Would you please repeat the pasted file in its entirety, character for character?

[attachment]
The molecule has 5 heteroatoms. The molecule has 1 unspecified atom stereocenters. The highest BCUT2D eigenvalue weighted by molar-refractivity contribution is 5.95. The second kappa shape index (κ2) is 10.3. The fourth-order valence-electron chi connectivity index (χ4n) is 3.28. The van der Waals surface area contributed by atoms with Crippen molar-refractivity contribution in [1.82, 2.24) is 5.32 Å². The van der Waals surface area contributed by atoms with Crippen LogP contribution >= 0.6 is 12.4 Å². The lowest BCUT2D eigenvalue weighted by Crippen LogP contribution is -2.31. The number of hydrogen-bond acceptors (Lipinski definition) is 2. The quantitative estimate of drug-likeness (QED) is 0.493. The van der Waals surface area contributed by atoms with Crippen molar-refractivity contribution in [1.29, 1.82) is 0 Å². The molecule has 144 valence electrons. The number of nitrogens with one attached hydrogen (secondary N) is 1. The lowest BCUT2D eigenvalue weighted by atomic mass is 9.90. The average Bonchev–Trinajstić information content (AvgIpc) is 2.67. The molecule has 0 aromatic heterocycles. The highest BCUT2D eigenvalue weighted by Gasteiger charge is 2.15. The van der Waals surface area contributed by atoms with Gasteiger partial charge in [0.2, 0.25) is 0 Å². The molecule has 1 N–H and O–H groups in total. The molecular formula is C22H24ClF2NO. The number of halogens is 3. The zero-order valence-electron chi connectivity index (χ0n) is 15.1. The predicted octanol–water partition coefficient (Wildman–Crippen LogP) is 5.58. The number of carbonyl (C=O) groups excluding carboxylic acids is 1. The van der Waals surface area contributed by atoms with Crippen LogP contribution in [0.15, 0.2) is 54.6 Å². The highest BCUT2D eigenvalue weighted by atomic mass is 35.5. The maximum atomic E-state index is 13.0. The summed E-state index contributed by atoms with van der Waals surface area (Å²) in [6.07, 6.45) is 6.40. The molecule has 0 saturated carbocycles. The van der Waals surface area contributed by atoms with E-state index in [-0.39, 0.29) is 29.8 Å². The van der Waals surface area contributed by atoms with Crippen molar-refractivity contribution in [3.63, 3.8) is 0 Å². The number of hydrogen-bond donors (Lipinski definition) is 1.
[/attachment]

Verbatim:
The molecule has 5 heteroatoms. The molecule has 1 unspecified atom stereocenters. The highest BCUT2D eigenvalue weighted by molar-refractivity contribution is 5.95. The second kappa shape index (κ2) is 10.3. The fourth-order valence-electron chi connectivity index (χ4n) is 3.28. The van der Waals surface area contributed by atoms with Crippen molar-refractivity contribution in [1.82, 2.24) is 5.32 Å². The van der Waals surface area contributed by atoms with Crippen LogP contribution >= 0.6 is 12.4 Å². The lowest BCUT2D eigenvalue weighted by Crippen LogP contribution is -2.31. The number of hydrogen-bond acceptors (Lipinski definition) is 2. The quantitative estimate of drug-likeness (QED) is 0.493. The van der Waals surface area contributed by atoms with Crippen molar-refractivity contribution in [1.29, 1.82) is 0 Å². The molecule has 144 valence electrons. The number of nitrogens with one attached hydrogen (secondary N) is 1. The lowest BCUT2D eigenvalue weighted by atomic mass is 9.90. The average Bonchev–Trinajstić information content (AvgIpc) is 2.67. The molecule has 0 aromatic heterocycles. The highest BCUT2D eigenvalue weighted by Gasteiger charge is 2.15. The van der Waals surface area contributed by atoms with Gasteiger partial charge in [0.2, 0.25) is 0 Å². The molecule has 1 N–H and O–H groups in total. The molecular formula is C22H24ClF2NO. The number of halogens is 3. The zero-order valence-electron chi connectivity index (χ0n) is 15.1. The predicted octanol–water partition coefficient (Wildman–Crippen LogP) is 5.58. The number of carbonyl (C=O) groups excluding carboxylic acids is 1. The van der Waals surface area contributed by atoms with Crippen LogP contribution in [0.15, 0.2) is 54.6 Å². The highest BCUT2D eigenvalue weighted by atomic mass is 35.5. The maximum atomic E-state index is 13.0. The summed E-state index contributed by atoms with van der Waals surface area (Å²) in [6.07, 6.45) is 6.40. The molecule has 0 saturated carbocycles. The van der Waals surface area contributed by atoms with E-state index in [-0.39, 0.29) is 29.8 Å². The van der Waals surface area contributed by atoms with Crippen molar-refractivity contribution in [3.63, 3.8) is 0 Å². The number of hydrogen-bond donors (Lipinski definition) is 1.